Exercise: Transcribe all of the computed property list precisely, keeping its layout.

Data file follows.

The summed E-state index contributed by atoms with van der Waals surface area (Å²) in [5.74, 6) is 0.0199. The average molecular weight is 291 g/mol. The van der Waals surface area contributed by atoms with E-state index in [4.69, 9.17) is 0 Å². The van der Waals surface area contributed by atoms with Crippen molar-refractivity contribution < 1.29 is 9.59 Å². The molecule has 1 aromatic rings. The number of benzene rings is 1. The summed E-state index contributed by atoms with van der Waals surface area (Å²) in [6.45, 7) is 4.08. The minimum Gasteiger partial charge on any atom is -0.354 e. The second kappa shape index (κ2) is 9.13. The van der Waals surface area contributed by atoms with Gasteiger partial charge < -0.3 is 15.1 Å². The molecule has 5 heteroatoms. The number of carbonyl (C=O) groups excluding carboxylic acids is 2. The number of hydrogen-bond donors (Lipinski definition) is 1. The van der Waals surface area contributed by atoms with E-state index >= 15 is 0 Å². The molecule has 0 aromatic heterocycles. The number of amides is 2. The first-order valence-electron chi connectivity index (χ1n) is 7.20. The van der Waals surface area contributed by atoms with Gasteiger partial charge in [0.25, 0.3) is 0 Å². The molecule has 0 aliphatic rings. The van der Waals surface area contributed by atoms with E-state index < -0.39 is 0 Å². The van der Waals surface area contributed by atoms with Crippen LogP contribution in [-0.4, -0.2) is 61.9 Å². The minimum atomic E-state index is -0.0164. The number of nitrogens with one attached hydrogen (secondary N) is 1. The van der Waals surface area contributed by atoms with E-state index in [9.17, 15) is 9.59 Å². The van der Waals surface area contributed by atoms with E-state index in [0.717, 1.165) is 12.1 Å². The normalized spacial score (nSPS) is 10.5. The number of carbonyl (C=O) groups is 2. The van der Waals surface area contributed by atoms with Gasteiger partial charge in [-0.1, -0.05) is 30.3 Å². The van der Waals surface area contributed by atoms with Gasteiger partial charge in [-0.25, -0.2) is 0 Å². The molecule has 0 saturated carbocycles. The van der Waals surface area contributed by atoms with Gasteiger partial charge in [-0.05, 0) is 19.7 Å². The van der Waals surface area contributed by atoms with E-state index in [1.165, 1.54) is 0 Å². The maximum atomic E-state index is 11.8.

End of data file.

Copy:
The summed E-state index contributed by atoms with van der Waals surface area (Å²) in [5.74, 6) is 0.0199. The average molecular weight is 291 g/mol. The van der Waals surface area contributed by atoms with E-state index in [4.69, 9.17) is 0 Å². The van der Waals surface area contributed by atoms with Crippen molar-refractivity contribution < 1.29 is 9.59 Å². The molecule has 1 aromatic rings. The number of benzene rings is 1. The summed E-state index contributed by atoms with van der Waals surface area (Å²) in [6.45, 7) is 4.08. The minimum Gasteiger partial charge on any atom is -0.354 e. The second kappa shape index (κ2) is 9.13. The van der Waals surface area contributed by atoms with Gasteiger partial charge < -0.3 is 15.1 Å². The molecule has 5 heteroatoms. The number of carbonyl (C=O) groups excluding carboxylic acids is 2. The number of hydrogen-bond donors (Lipinski definition) is 1. The van der Waals surface area contributed by atoms with E-state index >= 15 is 0 Å². The molecule has 0 aromatic heterocycles. The number of amides is 2. The first-order valence-electron chi connectivity index (χ1n) is 7.20. The van der Waals surface area contributed by atoms with Gasteiger partial charge in [0.25, 0.3) is 0 Å². The molecule has 0 aliphatic rings. The van der Waals surface area contributed by atoms with E-state index < -0.39 is 0 Å². The van der Waals surface area contributed by atoms with Crippen LogP contribution in [-0.4, -0.2) is 61.9 Å². The minimum atomic E-state index is -0.0164. The number of nitrogens with one attached hydrogen (secondary N) is 1. The van der Waals surface area contributed by atoms with E-state index in [9.17, 15) is 9.59 Å². The van der Waals surface area contributed by atoms with E-state index in [0.717, 1.165) is 12.1 Å². The normalized spacial score (nSPS) is 10.5. The number of carbonyl (C=O) groups is 2. The van der Waals surface area contributed by atoms with Gasteiger partial charge in [-0.1, -0.05) is 30.3 Å². The van der Waals surface area contributed by atoms with Gasteiger partial charge in [-0.25, -0.2) is 0 Å². The molecule has 0 saturated carbocycles. The van der Waals surface area contributed by atoms with Gasteiger partial charge in [-0.05, 0) is 19.7 Å². The van der Waals surface area contributed by atoms with E-state index in [1.165, 1.54) is 0 Å². The maximum atomic E-state index is 11.8.